There is no photo anchoring this post. I’ve chosen to take a different sensory approach to my addition to this chorus of reflections on our time in Zambia.
I’ve returned to Zambezi over half-a-dozen times, and I still remember that first trip a decade ago. As support staff that first trip, I experienced all of the tensions and joys of landing in a new community on the other side of the globe.
I recall the cognitive and emotional dissonances of feeling simultaneously at ease and unmoored, and the struggle both to want to prepare for and record every detail while also remaining free to simply live in the moments.
In time, my experiences here have changed. The tensions tug at me in new ways; the people whose radical welcome was an almost inexplicable miracle are now in many ways family to me. And, the customs that seemed so, well, foreign to me are now hard-wired into my way of being here. A three-step handshake, a pull-in hug with attention to both cheeks, one obligatory question to check in on the family of someone I haven’t seen in a year: all things I learned as markers of how Zambians express their care and warmth.
As these once new customs became familiar, I returned each year wanting to deepen my friendships, broaden my understanding of the communities in this country, and expand the ways I might share why Zambia has come to mean so much to me. And, as I’ve become more comfortable, I’ve also been able to slow down and see, and listen to, more of what’s around me.
This year, I wanted to set myself the goal of capturing some of the sounds of Zambia. Some of this will come in interviews we conduct with leaders in this community and some in the videos of obviously significant events that our students will share when they return home. Others, however, are more mundane.
The constant “beep” of taxis trying to hail a potential fare. The trumpet of a juvenile elephant in Chobe. A karaoke cover of Van Morrison’s “Brown Eyed Girl” as I walk past a night club in Livingstone. The Fajr Adhan broadcast at first light this morning from the nearby mosque after I sent students to board the first flights to Zambezi. The more-audible-than-she-expected “eeeeellpp” Clare let escape her throat as we awaited our pilots this afternoon.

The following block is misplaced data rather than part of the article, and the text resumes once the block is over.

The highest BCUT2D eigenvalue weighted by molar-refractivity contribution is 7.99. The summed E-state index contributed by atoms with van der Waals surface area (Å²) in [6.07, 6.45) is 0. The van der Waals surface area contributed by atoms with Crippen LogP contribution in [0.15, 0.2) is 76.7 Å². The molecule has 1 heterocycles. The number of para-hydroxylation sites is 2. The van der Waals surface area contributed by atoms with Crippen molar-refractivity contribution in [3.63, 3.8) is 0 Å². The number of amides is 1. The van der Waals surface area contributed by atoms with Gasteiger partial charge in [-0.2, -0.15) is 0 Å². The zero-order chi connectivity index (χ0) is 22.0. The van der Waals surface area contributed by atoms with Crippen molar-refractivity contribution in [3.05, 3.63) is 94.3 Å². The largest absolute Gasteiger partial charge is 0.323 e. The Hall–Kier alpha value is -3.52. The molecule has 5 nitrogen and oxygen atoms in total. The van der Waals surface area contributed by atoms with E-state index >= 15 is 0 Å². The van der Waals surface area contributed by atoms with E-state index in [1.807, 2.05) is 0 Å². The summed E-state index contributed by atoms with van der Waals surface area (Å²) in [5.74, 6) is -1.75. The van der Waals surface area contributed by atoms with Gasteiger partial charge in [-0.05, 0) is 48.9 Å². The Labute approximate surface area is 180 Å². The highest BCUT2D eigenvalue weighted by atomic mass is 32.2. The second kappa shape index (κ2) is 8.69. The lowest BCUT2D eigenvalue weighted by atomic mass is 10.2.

These sounds are both the backdrop to, and the voice of, our experience here in Zambia. So, if you want to know what life can sound like in this little pocket of our planet, here are a few glimpses.
A pair of birds in call and response while in Lusaka. Our students singing on the bus to Livingstone. Life inside Livingstone National Museum on Africa Day. A few small sounds from the Safari. Everyday business at the jumpsite on Victoria Falls Bridge. A member of the Fawlty Towers team raking leaves that fell overnight. A woman in the Livingstone Public Market teaching us how she operates a knitting machine. Our pilot, Lukas, walking through his pre-check and engine start for our flight to Zambezi.
Amid all the sounds that have formed the backdrop of our first week here, there is one I’ve been waiting for most. The Chilen’a school choir, directed by our longtime friend Jessy Mukumbi, welcoming our arrival at the Zambezi airstrip. I’ve often tried to explain to friends and family what it’s like to be welcomed by a full choir, but words aren’t made for such a task. So, just as the time has come for us to settle in to our life here in Zambezi, I share with you the song “Time Has Come,” which welcomed our students here to their new home in Zambezi.
I can’t wait to see how this group of women grows, learns, and builds new relationships in this town. Parents and loved ones, your students are digging deeply into this rich experience and caring for one another in profound ways. Past Zags in Zambezi, they are carrying your legacy of accompaniment with curiosity and joy. To all who follow along, we are excited to make this pivot to the true purpose of our journey. The time has come to be here in community with the people of Zambezi.
Jeff Dodd, Gonzaga University English Department